Bricks and bouquets for Cong Hindutva in MP

Bhopal, Feb 1
From downright condemnation to vocal support, the Kamal Nath government in Madhya Pradesh is lapping up all thats coming its way through politics of soft Hindutva.

Much of the criticism is coming from left of the Centre parties.

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From the day he took oath as Madhya Pradesh Chief Minister, Nath has been wearing his religious identity on the sleeve. "Hindutva is not the sole proprietary concern of the BJP, " he has said several times.

Announcing setting up hundreds of gaushalas (cow shelters), invocation of NSA against someone accused of cow smuggling and slaughter and regular visits to pilgrim towns to offer liberal donations, every action seems to be aimed at displacing BJP as Hindutva flagbearer.

A plan for development of Ram Van Gaman Path, the mythological path Lord Ram took along with Sita and Lakshman from Chitrakoot to Dandakaranya, is being executed.

Even on Friday the Chief Minister was busy announcing a major development plan at Amarkantak the source of holy river Narmada. Just a few days ago the government announced a panel to build a Sita temple in Sri Lanka, a promise that Kamal Nath's predecessor Shivraj Singh Chouhan had made a decade ago and forgotten.

The BJP is squirming over each such move and reacting angrily. BJP leader and former minister Vishwas Sarang said, "the Congress used to describe Ram as a work of fiction, it once talked of breaking the Ram Setu. Now it has suddenly found Hanuman worth praying to. Hanuman and Hindutva are just political issues for Congress. Hanuman can't be pleased with such gimmicks."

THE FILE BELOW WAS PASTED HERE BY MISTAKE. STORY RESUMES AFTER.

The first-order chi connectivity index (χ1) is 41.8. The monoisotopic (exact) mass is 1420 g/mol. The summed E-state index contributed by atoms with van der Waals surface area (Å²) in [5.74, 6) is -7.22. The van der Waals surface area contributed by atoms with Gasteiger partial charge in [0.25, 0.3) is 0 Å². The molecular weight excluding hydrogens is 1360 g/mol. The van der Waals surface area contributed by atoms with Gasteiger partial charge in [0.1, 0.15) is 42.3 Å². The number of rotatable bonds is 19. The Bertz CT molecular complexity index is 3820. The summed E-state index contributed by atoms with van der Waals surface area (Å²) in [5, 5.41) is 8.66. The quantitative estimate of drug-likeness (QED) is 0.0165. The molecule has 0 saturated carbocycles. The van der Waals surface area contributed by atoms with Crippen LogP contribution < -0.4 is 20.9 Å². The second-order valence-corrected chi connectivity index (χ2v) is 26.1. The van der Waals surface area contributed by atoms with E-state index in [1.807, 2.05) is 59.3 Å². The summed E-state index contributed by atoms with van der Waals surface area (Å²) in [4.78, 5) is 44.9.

Chief Minister's Media Coordinator Narendra Saluja claims 'Kamal Nath has for long been a Hanuman devotee. He got a 101 feet tall statue of Hanuman erected in Chhindwara.

The latest move to hold a programme to recite Hanuman Chaalisa 1.25 crore times through a journalist-turned godman and his disciples and air it in 56 countries on Mahatma Gandhi's martyrdom day on Thursday was greeted with many furrowed brows. Some Congress members wondered whether such programmed organised with fanfare would send the right message among the party's supporters who wish the government doesn't mix politics with religion.

Both the programmes were held at Minto Hall that had housed the state assembly for over 40 years. Vijay Shankar Mehta, who conducted the recitation did refer to questions about link between Gandhi and Hanuman and more importantly between Kamal Nath and himself. There was no worthwhile answer coming forth though.

Simultaneously the government has been opposing the Citizenship (Amendment) Act (CAA) and National Register of Citizens (NRC) and backing loud protests over the issue from all quarters for more than 50 days. The BJP which had cut across the communal barrier to garner Muslim votes in the Lok Sabha election is very likely to cede that space back to the Congress.

Hindutva, however, has no guarantee for electoral success. It has turned out to be a calculated gamble with a heavy loss during the Lok Sabha elections in May, last year. While it helped him win some friends among the Hindus the failure to sustain the electoral momentum even for six months left the party brooding for quite some time. The state will have to wait till after the elections to the local bodies and municipal corporations take place by May to know the worth of soft Hindutva Kamal Nath has followed assiduously.